Aside from the obvious reddish color, red algae procure energy from photosynthesis, and unlike other algae species, lack flagella and centrioles. There are approximately 4,500 species of red algae, ranging from single-celled organisms to multi-celled seaweeds.
Dissimilar to other eukaryotic classifications, red algae chloroplasts do not contain an endoplasmic reticulum or unstacked thylakoids. Most red algae species are macroscopic, multicellular, capable of sexual reproduction and possess an alteration of generations.
The reddish color stems from the masking of chlorophyll by phycoerythrin and phycocyanin pigments. These pigments absorb blue light and reflect red light to produce a reddish hue. This distinct color is an evolutionary mechanism, which allows red algae to thrive at greater depths relative to other types of algae.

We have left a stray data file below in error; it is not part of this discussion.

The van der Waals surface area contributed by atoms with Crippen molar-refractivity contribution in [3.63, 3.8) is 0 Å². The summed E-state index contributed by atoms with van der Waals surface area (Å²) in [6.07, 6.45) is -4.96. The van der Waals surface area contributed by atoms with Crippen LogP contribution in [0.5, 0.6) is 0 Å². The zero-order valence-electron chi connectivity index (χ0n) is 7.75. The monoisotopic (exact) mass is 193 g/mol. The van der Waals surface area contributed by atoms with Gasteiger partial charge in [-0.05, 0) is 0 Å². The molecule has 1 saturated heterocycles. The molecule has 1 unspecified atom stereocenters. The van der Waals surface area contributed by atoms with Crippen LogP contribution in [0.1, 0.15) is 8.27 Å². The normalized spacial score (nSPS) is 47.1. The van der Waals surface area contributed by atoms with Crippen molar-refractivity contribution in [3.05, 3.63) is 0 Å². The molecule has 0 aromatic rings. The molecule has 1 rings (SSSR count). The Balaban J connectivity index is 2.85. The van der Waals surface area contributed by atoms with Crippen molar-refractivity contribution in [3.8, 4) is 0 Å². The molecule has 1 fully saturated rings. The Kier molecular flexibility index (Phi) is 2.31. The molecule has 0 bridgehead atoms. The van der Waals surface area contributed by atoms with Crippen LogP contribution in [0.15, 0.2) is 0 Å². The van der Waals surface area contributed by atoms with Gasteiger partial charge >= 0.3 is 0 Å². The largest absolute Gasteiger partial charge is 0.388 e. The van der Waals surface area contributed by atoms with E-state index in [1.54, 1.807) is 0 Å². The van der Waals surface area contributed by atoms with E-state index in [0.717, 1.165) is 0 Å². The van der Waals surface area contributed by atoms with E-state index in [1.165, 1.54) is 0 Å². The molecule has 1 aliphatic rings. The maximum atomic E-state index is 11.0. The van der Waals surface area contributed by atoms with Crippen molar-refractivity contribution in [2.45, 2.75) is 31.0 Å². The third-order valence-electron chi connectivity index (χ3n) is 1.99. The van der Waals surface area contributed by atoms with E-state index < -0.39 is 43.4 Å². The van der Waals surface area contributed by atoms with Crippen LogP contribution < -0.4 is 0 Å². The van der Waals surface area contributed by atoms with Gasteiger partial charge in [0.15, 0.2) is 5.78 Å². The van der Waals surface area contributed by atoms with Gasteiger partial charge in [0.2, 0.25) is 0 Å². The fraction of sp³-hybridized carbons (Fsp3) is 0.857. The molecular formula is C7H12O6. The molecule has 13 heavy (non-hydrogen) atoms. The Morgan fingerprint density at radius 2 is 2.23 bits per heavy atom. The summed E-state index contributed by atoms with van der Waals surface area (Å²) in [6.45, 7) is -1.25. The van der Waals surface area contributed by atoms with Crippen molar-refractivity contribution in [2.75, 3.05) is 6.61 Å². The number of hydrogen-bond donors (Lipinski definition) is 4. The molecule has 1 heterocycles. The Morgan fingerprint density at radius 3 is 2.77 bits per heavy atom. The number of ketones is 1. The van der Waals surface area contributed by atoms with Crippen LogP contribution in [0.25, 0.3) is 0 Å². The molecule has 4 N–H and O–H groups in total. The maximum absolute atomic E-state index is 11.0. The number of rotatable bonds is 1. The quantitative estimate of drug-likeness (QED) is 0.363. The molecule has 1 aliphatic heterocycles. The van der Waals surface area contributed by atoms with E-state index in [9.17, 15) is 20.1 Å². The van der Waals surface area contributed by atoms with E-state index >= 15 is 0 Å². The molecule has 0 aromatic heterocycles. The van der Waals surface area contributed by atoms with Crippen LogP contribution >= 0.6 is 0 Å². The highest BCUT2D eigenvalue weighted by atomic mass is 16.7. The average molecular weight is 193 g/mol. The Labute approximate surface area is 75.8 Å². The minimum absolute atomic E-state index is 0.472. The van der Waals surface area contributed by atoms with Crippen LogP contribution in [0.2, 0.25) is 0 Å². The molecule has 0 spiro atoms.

Red algae are common to tropical and subtropical environments. Most species are slender in appearance, but connect and branch to one another to form sprawling shrub-like bodies. Depending on species, red algae can contain feathered, branched, flat or filamentous cells.
The majority of red algae species secrete calcium carbonate and play a vital role in constructing coral reefs. Certain red algae species, such as Nori, serve as a fundamental food source, while other species, such as Irish moss, serve as a thickener or preserve for toothpaste, ice cream, pudding and an assortment of other foods and drinks.